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Battlestar Galactica: The Definitive Collection
Blu-ray | Box Set
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The ultimate collection for the classic series that launched one of the most beloved sci-fi franchises of all time, enjoy Battlestar Galactica in both its original television format and in widescreen format for the first time – all in high-definition! Battlestar Galactica: The Original Series: Hopeful for lasting peace following centuries of intense warfare, the Twelve Colonies gather to sign a treaty with their dreaded enemies, the Cylons. But after an act of treachery on the eve of the ceremony, the Cylons launch a devastating surprise attack, destroying the Colonies' home planets and most of their military strength. A lone flagship battlestar, the Galactica, remains to aid the surviving colonists on their epic journey for a new home to a far-off legendary planet—Earth. Galactica 1980: The Complete Series: 30 years after the events of Battlestar Galactica, the original crew finally makes the long-anticipated descent to Earth. With time running out and the Cylons closing in on their trail, Commander Adama and the Galactica must work harder than ever before to help Earth create the technology necessary for battle. Battlestar Galactica: The Original Movie: The original movie that started it all, this theatrical version of the pilot episode includes several alternate scenes different from the televised version.
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***CRITICAL UPDATE ON REPLACEMENT DISC FOR WIDESCREEN VERSION: multiple web sites are issuing replacement disc notices for disc 3 of the widescreen version due to missing content on the episode The Magnificent Warriors (first episode on the disc). The announcements gerenrally read the same. Email to USHEConsumerRelations@visionmediamgmt.com ---- include the following in your title line: "Battlestar Galactica Classic Collection: BD'" --- and state the following in your email body: I would like to receive a replacement disc for (Disc 3, Episode "The Magnificent Warriors") --- They will respond with an email within 24-48 hrs asking for your mailing information and shortly after that with a postage paid envelope. They state it takes 2-3 weeks for the replacement disc to arrive. ***
***SEE NOTES ON THE REMASTER AND CROPPING NEAR END OF THIS REVIEW***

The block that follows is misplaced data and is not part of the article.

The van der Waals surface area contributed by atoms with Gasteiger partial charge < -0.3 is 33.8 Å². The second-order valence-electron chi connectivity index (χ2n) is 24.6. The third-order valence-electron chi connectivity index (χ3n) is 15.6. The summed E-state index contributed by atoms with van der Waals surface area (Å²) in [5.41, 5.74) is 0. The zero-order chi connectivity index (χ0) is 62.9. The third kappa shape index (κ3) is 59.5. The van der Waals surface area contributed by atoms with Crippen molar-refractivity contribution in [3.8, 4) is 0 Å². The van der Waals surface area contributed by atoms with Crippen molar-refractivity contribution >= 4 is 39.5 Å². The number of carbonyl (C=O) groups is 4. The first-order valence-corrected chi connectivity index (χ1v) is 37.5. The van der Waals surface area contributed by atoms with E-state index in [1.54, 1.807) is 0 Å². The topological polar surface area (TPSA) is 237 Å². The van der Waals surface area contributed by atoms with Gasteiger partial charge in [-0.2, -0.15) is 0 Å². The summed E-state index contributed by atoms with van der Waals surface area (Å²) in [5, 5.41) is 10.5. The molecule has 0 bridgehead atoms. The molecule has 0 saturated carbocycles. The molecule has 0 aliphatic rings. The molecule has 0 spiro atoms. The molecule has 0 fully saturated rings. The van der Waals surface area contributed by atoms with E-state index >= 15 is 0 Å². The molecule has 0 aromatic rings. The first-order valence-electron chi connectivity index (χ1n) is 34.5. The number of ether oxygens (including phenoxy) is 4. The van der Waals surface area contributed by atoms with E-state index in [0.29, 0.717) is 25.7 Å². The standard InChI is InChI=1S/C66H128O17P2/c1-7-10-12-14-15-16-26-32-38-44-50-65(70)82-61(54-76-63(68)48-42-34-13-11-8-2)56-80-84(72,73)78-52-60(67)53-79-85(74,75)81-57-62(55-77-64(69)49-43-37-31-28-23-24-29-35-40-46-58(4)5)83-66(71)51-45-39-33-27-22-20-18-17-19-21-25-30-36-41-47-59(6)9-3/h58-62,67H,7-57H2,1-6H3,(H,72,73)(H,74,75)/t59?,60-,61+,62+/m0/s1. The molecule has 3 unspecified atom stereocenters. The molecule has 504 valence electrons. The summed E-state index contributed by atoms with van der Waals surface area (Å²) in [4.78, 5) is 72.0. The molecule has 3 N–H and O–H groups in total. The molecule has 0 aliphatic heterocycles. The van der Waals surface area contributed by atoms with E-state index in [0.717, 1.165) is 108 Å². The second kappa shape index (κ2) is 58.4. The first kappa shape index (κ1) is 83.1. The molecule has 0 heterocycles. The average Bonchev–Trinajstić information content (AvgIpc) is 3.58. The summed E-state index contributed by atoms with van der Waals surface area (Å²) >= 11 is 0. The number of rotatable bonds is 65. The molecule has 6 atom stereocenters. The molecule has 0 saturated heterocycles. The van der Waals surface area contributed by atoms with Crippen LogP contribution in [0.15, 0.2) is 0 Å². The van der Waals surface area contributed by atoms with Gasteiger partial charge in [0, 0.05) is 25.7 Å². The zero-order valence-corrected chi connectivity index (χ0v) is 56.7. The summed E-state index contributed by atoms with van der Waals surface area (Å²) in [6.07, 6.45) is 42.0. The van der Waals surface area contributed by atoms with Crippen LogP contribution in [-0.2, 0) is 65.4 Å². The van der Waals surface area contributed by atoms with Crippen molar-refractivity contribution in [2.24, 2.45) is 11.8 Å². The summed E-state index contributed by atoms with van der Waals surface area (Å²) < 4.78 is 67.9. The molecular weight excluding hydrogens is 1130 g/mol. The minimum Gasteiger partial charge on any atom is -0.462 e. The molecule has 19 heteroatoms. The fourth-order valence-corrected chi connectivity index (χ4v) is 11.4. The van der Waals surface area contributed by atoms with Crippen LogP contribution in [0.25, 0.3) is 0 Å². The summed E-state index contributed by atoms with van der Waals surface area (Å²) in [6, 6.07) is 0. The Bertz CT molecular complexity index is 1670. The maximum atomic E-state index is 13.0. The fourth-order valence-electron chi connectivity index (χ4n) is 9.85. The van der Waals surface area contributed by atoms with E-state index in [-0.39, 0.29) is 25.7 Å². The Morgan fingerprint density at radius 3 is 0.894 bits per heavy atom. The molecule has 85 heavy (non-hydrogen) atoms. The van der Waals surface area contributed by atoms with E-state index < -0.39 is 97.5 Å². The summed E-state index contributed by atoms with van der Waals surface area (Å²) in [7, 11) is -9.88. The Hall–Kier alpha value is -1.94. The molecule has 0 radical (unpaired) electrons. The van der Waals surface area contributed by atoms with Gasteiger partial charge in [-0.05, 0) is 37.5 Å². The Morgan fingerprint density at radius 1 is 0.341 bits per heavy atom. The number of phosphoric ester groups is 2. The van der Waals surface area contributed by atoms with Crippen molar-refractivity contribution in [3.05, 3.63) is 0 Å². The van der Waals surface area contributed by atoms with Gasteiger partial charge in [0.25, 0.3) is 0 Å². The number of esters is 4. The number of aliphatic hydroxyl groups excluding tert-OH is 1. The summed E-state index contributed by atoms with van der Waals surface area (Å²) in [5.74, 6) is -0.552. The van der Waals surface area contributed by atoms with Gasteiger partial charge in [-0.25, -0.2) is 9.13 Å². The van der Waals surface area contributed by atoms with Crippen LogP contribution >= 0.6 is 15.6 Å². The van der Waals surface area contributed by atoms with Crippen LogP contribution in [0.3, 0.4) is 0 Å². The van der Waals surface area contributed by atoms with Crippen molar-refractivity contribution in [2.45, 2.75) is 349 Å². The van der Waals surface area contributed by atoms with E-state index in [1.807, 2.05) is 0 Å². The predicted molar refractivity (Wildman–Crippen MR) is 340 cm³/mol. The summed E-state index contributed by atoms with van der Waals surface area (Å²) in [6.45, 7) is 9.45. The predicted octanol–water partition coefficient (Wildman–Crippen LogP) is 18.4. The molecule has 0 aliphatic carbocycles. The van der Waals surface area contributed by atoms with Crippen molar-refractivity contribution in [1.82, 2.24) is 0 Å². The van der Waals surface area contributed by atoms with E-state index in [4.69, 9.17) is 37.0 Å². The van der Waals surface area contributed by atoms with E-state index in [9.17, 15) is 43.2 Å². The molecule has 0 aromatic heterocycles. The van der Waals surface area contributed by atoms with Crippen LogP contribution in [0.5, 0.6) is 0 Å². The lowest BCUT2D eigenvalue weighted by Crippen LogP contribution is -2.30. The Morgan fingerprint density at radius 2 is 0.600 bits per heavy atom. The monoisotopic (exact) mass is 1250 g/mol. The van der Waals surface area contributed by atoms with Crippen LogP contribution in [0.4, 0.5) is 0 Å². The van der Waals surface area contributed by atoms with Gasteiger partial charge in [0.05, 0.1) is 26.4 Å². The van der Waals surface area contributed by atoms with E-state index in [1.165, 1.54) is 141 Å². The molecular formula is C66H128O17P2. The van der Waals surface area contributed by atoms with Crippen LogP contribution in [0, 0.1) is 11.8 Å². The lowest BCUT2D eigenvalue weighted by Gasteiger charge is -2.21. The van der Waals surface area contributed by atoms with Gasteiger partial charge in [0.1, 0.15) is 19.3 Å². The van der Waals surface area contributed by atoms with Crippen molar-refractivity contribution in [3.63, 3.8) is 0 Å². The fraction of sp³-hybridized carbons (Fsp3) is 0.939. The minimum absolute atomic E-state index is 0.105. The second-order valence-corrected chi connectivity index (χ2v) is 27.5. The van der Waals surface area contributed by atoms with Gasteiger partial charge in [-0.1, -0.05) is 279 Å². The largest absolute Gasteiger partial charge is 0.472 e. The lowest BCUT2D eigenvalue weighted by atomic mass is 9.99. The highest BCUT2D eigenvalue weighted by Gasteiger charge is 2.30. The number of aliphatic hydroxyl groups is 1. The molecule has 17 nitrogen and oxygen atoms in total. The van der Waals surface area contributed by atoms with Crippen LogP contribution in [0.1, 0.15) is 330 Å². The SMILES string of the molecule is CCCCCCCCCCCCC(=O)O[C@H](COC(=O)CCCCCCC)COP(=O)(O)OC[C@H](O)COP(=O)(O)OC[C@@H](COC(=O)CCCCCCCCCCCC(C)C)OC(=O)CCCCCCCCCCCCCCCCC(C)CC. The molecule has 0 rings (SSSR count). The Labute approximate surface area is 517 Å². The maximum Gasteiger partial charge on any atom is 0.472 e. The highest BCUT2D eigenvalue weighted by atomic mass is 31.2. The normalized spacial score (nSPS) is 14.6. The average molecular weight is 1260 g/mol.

WHICH BLU RAY VERSION IS FOR YOU?: Major fans will have already hashed and rehashed this. However, here is the very simple perspective. If you want to see the program mainly as it aired, in Full Screen (older square-ish format), that is only in "The Definitive Collection" which has both Widescreen and Full Frame versions and includes the 1979 movie theater edit of the TV pilot episode called "Saga of a Star World" (slightly different edit with more final ending). However, if you don't mind some slight cropping at top and bottom and you don't need the additional Theater edit of the pilot, then the cheaper The Remastered Collection is all you need. ***Note that though the Widescreen version has minor cropping top and bottom, it also gains some picture width on each side (not viewable in the original Full Frame) as they take advantage of overshoot on film stock to widen the frame. So it's a give and take either way. ***More on the cropping below.*** ---Both sets include Galactica 1980
REVIEW INTRO: Shortly after Star Wars ushered in a new era of special effects, there was a rush to get new space sagas onto the small screen. As a result, Battlestar Galactica is one of our great milestones in TV Sci Fi. It was made in the 70's, so of course there's a little 70's acting shmultz. But, the 70's bent is part of its charm in a way. This show ages surprisingly well because of the quality of story and character development. The mythology speaks to a deeper part of the human soul and captivates our imagination. As a young boy, I was obsessed!